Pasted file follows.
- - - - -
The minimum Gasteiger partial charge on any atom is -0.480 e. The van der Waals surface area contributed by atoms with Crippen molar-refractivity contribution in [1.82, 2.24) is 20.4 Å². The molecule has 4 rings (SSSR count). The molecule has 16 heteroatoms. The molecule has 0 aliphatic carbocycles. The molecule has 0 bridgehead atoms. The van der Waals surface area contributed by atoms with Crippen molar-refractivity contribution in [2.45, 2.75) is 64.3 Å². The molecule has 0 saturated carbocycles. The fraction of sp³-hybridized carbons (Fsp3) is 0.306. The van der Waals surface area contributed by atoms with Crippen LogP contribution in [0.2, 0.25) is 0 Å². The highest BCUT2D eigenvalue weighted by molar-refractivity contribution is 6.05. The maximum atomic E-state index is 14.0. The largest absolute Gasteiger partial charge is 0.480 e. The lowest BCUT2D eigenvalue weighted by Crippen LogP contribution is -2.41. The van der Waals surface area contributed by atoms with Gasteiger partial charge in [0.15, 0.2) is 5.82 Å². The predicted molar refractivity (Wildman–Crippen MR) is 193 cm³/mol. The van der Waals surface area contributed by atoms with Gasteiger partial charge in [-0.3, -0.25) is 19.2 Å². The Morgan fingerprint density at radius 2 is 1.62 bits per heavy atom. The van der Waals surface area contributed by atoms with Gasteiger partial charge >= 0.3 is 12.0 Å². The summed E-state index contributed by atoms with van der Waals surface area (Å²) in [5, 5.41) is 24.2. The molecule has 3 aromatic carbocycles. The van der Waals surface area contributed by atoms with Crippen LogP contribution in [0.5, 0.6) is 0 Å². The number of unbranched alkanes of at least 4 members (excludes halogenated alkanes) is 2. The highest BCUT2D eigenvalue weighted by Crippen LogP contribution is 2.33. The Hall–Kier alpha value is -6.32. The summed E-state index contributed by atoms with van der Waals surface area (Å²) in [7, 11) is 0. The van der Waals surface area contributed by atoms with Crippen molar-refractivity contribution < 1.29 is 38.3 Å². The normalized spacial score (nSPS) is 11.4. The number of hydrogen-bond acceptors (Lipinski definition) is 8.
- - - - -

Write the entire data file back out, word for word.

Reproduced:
The minimum Gasteiger partial charge on any atom is -0.480 e. The van der Waals surface area contributed by atoms with Crippen molar-refractivity contribution in [1.82, 2.24) is 20.4 Å². The molecule has 4 rings (SSSR count). The molecule has 16 heteroatoms. The molecule has 0 aliphatic carbocycles. The molecule has 0 bridgehead atoms. The van der Waals surface area contributed by atoms with Crippen molar-refractivity contribution in [2.45, 2.75) is 64.3 Å². The molecule has 0 saturated carbocycles. The fraction of sp³-hybridized carbons (Fsp3) is 0.306. The van der Waals surface area contributed by atoms with Crippen LogP contribution in [0.2, 0.25) is 0 Å². The highest BCUT2D eigenvalue weighted by molar-refractivity contribution is 6.05. The maximum atomic E-state index is 14.0. The largest absolute Gasteiger partial charge is 0.480 e. The lowest BCUT2D eigenvalue weighted by Crippen LogP contribution is -2.41. The van der Waals surface area contributed by atoms with Gasteiger partial charge in [0.15, 0.2) is 5.82 Å². The predicted molar refractivity (Wildman–Crippen MR) is 193 cm³/mol. The van der Waals surface area contributed by atoms with Gasteiger partial charge in [-0.3, -0.25) is 19.2 Å². The Morgan fingerprint density at radius 2 is 1.62 bits per heavy atom. The van der Waals surface area contributed by atoms with Gasteiger partial charge >= 0.3 is 12.0 Å². The summed E-state index contributed by atoms with van der Waals surface area (Å²) in [5, 5.41) is 24.2. The molecule has 3 aromatic carbocycles. The van der Waals surface area contributed by atoms with Crippen LogP contribution in [0.5, 0.6) is 0 Å². The number of unbranched alkanes of at least 4 members (excludes halogenated alkanes) is 2. The highest BCUT2D eigenvalue weighted by Crippen LogP contribution is 2.33. The Hall–Kier alpha value is -6.32. The summed E-state index contributed by atoms with van der Waals surface area (Å²) in [7, 11) is 0. The van der Waals surface area contributed by atoms with Crippen molar-refractivity contribution < 1.29 is 38.3 Å². The normalized spacial score (nSPS) is 11.4. The number of hydrogen-bond acceptors (Lipinski definition) is 8.